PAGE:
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Bryson DeChambeau gave me a lesson and shared a swing ‘secret.’ Here’s how it can help you.

November 5, 2018

I’ve long been on the Bryson DeChambeau train. All his talk of the flagstick’s coefficient of restitution and dynamic shift can rub some fans the wrong way, but there’s a method to his madness, and I genuinely think that before long, it’s going to start seeping into golf’s mainstream.

Needless to say, I’m a Bryson believer. Which is why I was so excited when, during a recent Cobra-Puma shoot where Bryson unveiled Cobra’s 2019 product line, golf’s current World N0. 5 gave me a quick lesson. It wasn’t long –maybe 15 minutes — but it was certainly enough time for one of the game’s best players to give me a valuable tip.

Here’s what I learned…


The setup isn’t the tip itself, but it’s an essential pre-requisite to the tip. It’ll become clear why shortly.

It’s hard not to notice that Bryson sets up to the ball a little differently than most people. He’s slightly more upright, and most notably, he keeps his left arm very straight. We won’t go into all the reasons why, but in its simplest terms: players’ left arms straighten as they swing into impact. Rather than keeping his arms loose at address and then straightening, Bryson just keeps his arms straight to begin with. Less moving parts is a cornerstone of Bryson’s swing philosophy.

That’s how my lesson started. I keep my arms straighter and higher than most at address, and it caught Bryson’s eye.

“Set up to the ball how you normally do,” Bryson said.

“I am,” I said.

“Oh, I actually kinda like that,” he said, then stepped towards me.

“Alright, here’s something I do. It’s one of my secrets.”

The “Secret” To The Left Elbow

As I stepped up over the ball Bryson grabbed my left elbow and began turning it counter-clockwise, then returned it to it’s original.

“Look at the clubface, see that’s happening?”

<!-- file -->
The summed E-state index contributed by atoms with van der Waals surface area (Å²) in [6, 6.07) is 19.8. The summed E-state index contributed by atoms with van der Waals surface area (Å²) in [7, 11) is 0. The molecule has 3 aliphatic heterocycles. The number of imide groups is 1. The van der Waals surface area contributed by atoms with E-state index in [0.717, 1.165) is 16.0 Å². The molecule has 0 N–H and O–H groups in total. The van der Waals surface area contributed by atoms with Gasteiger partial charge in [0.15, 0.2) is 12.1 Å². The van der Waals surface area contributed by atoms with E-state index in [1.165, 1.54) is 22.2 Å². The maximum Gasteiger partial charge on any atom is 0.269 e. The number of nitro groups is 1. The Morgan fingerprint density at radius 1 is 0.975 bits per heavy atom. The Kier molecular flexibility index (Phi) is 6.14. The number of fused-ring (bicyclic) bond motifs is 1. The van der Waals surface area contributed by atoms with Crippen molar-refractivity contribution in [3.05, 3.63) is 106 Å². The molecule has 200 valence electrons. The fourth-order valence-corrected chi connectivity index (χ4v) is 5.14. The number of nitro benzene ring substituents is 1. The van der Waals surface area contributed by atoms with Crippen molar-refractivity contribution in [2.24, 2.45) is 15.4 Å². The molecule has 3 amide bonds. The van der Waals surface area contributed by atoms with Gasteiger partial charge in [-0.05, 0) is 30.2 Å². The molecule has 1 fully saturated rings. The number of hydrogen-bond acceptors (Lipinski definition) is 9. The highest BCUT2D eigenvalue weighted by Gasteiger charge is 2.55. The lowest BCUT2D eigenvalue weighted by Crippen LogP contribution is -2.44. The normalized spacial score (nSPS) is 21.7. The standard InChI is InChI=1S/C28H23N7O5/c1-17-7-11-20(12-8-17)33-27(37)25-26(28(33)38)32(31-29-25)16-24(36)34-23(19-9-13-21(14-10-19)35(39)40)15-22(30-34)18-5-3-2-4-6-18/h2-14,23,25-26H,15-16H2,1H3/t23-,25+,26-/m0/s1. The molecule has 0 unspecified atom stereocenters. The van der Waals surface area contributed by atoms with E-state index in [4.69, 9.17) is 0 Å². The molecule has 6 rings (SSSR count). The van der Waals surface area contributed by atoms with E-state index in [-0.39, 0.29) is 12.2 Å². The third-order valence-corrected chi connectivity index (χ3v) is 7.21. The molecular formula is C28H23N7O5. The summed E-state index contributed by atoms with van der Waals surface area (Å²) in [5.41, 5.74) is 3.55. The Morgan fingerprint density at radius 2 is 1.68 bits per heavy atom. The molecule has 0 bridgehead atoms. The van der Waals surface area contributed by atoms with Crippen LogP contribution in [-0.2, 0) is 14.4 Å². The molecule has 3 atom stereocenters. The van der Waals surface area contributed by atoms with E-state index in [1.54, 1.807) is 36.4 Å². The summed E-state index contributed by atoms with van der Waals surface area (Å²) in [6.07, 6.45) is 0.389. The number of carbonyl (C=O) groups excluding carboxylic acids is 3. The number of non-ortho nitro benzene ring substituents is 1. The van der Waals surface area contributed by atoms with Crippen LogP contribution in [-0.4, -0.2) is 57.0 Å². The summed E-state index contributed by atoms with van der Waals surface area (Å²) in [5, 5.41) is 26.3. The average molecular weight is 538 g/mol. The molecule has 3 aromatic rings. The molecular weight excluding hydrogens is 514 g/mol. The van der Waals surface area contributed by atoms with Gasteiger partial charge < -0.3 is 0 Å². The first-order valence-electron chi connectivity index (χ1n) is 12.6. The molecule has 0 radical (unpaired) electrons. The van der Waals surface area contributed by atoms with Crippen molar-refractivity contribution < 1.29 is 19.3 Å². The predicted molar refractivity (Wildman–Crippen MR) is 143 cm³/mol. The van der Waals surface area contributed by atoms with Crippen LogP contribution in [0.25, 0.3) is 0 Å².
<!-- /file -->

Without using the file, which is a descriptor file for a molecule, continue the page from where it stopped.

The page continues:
Every time I rotated my elbow over I watched the clubface close. Next, Bryson held my left elbow in a straight, locked position.

“Now, try turning the clubface over.”

I couldn’t. With the left elbow in that straight, locked position, it’s basically impossible to rotate the clubface closed more than a few degrees.

At that point, Bryson started talking very fast and throwing around a lot of big words. I remember he used  “physiologically” quite a bit. But his overriding point was a good one.

Golfers are often taught to keep their left arm straight on the backswing, but Bryson focuses on maintaining that straight left arm structure all the way throug his swing. It’s only when that left elbow and arm breaks down through the ball that golfers start hitting shots left. Simply put: Keep that left arm straight though the ball, and the clubface will stay square longer.

You can see Bryson doing it in his swing. Look how long he maintains that structure in his left arm and elbow through the ball.

Bryson’s left elbow remains in the same position even after the ball is gone.

Even when Bryson’s club is past parallel on the through swing, his left arm remains in that same position. It’s why, as you’ll notice below, the clubface is still square to his body.

It’s not until he’s almost fully completed his swing that the left arm begins to bend and fold. The clubhead finally closes, long after the ball is gone.

(Photo by Stan Badz/PGA TOUR)

The setup is part of it, because if you’re going to make it your goal to keep that structure in your left arm and elbow through the swing, it can’t start bent and relaxed.

After watching me hit a few shots and playing around with my left arm some more, Bryson bid me adieu.

“Give it a try,” he said as he walked away.

The next week, Bryson won his fifth PGA Tour event.

Straight arm and keep it there: It’s not for everyone, but it clearly works for Bryson. And who knows, it could be your secret, too.